Introduction

AuthorSarah Krakoff/Melissa Powers/Jonathan Rosenbloom
Pages13-17
xiii
Introduction
Sarah Krakoff, Melissa Powers,
and Jonathan Rosenbloom
Protecting the environment can only occur at the expense of: jobs, economic
growth, population increase, anti-poverty measures, food production, etc.” is
type of expression has been around as long as there have been eorts to reign
in pollution and ensure the vitality of natur al systems. Behind it are a variety
of concerns, including resistance to government regulation, skepticism about
the importance or extent of environmental harms, a nd sometimes even pro-
environmental views about the limits of Ear th’s carrying capacity.
When the Environmental Law Collaborative (ELC) met for its third
biennial meeting (ELC3) in the summer of 2016, President Donald Trump
had secured the Republican Part y’s nomination but had not yet won the
presidential election. We could not foresee the extent to which acrimonious
and divisive langua ge would be used to further the Trump Administration’s
policy goals. We did not know, in other words, that zero-sum rhetoric and a
winners-ver sus-losers vie w of the world would domin ate discourse about pub-
lic policy and governance. It was therefore coincidental that we had already
set out to tackle the origins and mea nings of zero-sum frameworks and asses s
their implications for natural resource a nd environmental protection. Since
the election, the Trump Administration’s rationales for a host of environ-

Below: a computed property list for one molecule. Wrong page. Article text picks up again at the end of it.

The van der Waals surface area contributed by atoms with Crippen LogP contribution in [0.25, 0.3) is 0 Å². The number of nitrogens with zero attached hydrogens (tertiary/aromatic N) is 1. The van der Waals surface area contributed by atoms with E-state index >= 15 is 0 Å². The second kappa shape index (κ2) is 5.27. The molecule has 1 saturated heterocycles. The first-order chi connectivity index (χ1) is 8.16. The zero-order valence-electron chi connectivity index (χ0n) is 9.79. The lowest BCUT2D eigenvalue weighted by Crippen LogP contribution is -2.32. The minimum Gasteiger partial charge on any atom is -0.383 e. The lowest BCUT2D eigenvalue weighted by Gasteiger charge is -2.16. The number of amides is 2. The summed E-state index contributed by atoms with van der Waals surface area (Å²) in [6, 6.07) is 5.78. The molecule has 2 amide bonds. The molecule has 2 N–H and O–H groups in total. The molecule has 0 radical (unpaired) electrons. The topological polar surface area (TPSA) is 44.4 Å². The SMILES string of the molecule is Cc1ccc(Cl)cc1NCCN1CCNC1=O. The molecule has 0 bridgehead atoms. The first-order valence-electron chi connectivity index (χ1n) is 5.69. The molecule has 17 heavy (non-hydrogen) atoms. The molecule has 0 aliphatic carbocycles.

mental and natural resources policies have embraced a zero-sum approach,
seemingly preferring a world divided into winners and losers. Accordingly,
many of our writings, which mostly occurred after the election, interrogate
and analyze the Trump Administration’s actions. Other chapters address
how zero-sum rhetoric gained ascendance in t he rst place, and why it often
obscures the values underlying con icts about environmental protection.
As several authors explain, one problem is that many zero-sum charac-
terizations have very little to do with the original meaning of a “zero-sum”
game. In game theory, zero-sum means that a person may gain only at the
expense of another person losing. Two-person games, such as chess and
checkers, exemplify this win/loss dichotomy. Tra nsported to economics, the
idea of zero-sum similarly mean s that one party must lose for another to win.
But, contrary to the common way the term is used, zero-su m outcomes are

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